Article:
I have a story in Wired News today about the Air Forces Active Denial System (or pain beam) and why it is still not in service — despite all those years of development, and all those calls for it in Iraq. The big problem is not with the technology, which seems to work fine. The problem is getting people to accept it. Everyone is still worried the millimeter-wave beam is going to give them cancer, melt their eyeballs or make them sterile.
The Air Force has done a lot of safety testing on the Active Denial System. They have done every sort of test you could think of and many you would never imagine. Thanks to Ed Hammond of the Sunshine Project, I received a hefty stash of all 14 sets of protocols for ADS testing involving humans which he acquired using the FoIA. There are some amazing ones in there.
F-WR-2002-0024-H - Effects of Ethanol on Millimeter-Wave-Induced Pain translates roughly into lets see if a guy can stand the pain if we give him enough vodkas. FWR-2002-0023 Facial sensitivity and eye aversion response says that earlier trials included testing the pain beam on subjects buttocks; and FWR-2004-0029-H: Effects of Active Denial System Exposures on the Performance of Military Working Dog Teams involved putting a trained attack dog and its handler in front of the beam and seeing what happened when the animal was exposed to sudden, intense pain. Down, boy, down…
The beam has been tested thousands of times, and the bottom line is the same apart from very occasional blisters (seven in ten thousand exposures), all the ADS does is hurt a lot. Earlier concerns about zippers and spectacles seem to have been settled. But the Pentagon are hugely defensive about it. Perhaps its coincidence, but since those FoIA documents went out the Joint Non-lethal Weapons Program updated their web sites section on the ADS. The best bit is the new video here. If you ignore the Pentagon PR blather and move to a point 1 minute 19 seconds in you can see the actual effects of the beam, but only for 8 seconds, and again at 1 min 40 for 6 seconds.
And this is the problem. Tests conducted in secrecy without independent observers are not going to convince people: it amounts to “Its safe because we say it is. Trust us.” The ADS must not simply be safe and effective, it must be seen to be safe and effective, preferably by as many people as possible. And that means television.
Which is where my own modest proposal comes in. Its inspired by F-BR-2006-0018-H: Effects of Exposure to 400-W, 95-GHz Millimeter Wave Energy on Non-Stationary Humans:
Adult volunteerswill be asked to traverse a course as quickly as possible. At the end of this course they must then unlock a door (a subtask requiring some degree of fine motor skills) in order to exit the course (complete the task). During commission of this task, subjects will be targeted by the small-beam diameter, 400-W, 95-GHz device.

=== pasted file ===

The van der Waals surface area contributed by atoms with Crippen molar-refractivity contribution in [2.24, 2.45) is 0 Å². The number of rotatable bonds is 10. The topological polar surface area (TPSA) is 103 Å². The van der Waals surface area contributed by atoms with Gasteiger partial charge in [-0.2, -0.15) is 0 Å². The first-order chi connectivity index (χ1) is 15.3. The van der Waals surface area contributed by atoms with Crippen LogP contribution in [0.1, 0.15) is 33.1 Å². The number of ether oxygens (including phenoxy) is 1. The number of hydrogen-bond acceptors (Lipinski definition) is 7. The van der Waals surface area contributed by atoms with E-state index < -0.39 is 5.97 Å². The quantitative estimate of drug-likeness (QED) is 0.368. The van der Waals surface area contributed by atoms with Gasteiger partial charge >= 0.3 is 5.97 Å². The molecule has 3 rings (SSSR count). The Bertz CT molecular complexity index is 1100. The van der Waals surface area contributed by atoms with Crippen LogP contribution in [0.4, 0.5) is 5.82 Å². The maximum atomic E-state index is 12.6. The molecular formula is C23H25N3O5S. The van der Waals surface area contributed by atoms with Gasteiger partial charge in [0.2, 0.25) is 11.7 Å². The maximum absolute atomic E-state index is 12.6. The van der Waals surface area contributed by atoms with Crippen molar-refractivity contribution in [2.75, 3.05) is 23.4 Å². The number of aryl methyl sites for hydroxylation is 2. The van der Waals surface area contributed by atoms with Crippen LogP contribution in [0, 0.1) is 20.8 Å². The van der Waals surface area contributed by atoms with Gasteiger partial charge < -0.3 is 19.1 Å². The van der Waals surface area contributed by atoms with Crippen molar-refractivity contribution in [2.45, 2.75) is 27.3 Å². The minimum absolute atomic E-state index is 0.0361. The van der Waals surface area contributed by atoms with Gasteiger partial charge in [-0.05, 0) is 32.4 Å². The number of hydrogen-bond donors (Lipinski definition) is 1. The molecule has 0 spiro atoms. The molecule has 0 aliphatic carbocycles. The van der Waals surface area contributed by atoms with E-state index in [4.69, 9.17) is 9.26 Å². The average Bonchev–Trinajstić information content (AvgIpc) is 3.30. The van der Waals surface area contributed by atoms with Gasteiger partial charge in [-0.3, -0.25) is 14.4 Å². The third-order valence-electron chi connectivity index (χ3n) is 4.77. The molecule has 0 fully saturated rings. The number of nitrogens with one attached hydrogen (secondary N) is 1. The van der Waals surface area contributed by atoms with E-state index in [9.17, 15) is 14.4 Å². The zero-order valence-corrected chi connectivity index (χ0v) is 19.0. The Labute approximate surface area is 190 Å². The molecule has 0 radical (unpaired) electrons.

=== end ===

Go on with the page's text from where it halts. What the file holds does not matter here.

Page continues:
In other words, you try to get through the obstacle course (described as maze-like) while being zapped one or more pain beams. Its a valid test of the beams ability to prevent people from getting through a perimeter fence or similar, but it’s also got a neat competitive element. It’s already using cameras, and it has a sort of gameshow format, with post-zapping interviews:
Subject performance during all of the trials will be videotaped. After each trial, subjects will be asked for a self-report of “hits” and the perceived effectiveness of those hits utilizing a pain scale.
Reality television which involves suffering has been huge recently. Weve seen a rash of programs like Big Brother (which did more damage to George Galloway’s reputationthan the Senate Committee) and Survivor in which contestants endure appalling experiences for big prizes. We used to laugh at the Japanese humiliation-show Endurance, but the UK’s biggest hit du jour is I’m A Celebrity Get me Out of Here, in which D-list celebs try to boost their flagging ratings by eating caterpillars and even more disgusting delicacies .
So why not turn the ADS testing into a live show? That way millions of people could see for themselves exactly what the pain beam does. Familiarity would dispel all the myths about it, and thorough medical examinations (and perhaps the odd lawsuit) would settle any questions its safety once and for all. Even better, because it’s a matter of the nation’s defence, we can rope in anyone we want from the worlds of sport, entertainment and politics to ensure we get the ratings:
Dear Minor But Irritating Celebrity,
You have been selected by national poll to participate in a project vital to National Security. You are therefore required to report at the address attached on the stated date. Filming starts at 20:00 Saturday, and your attendance is mandatory and will be enforced. It’ll hurt, but it’s in a good cause.
You could vote for people to be included because you want to see how tough they really are, because they absolutely deserve it — or just because it would be fun to see them get zapped. Unlike other non-lethal weapons like rubber bullets and tear gas, ADS is equally safe on a 250 lb althete or a 110 lb heiress. Pacemakers, piercings, prosthetic joints, pregnancy or silicone implants are no obstacle to competing — the whole point of the ADS is that everybody is fair game. And it won’t leave any bruises, marks or damage a hair.
Whichever celebrity gets furthest in the trial is the winner that week, and gets to go on all the chat shows and talk about their experiences and have their picture in all the magazines. (Heat would be sort of appropriate). Picking the planet’s most egotistical and driven individuals should ensure that the beam really does work against highly motivated opponents, which previous tests have not necessarily proven.
As for a title - how about calling it “No Pain No Gain”?
I’ll settle for 2%, Mr Murdoch…
— David Hambling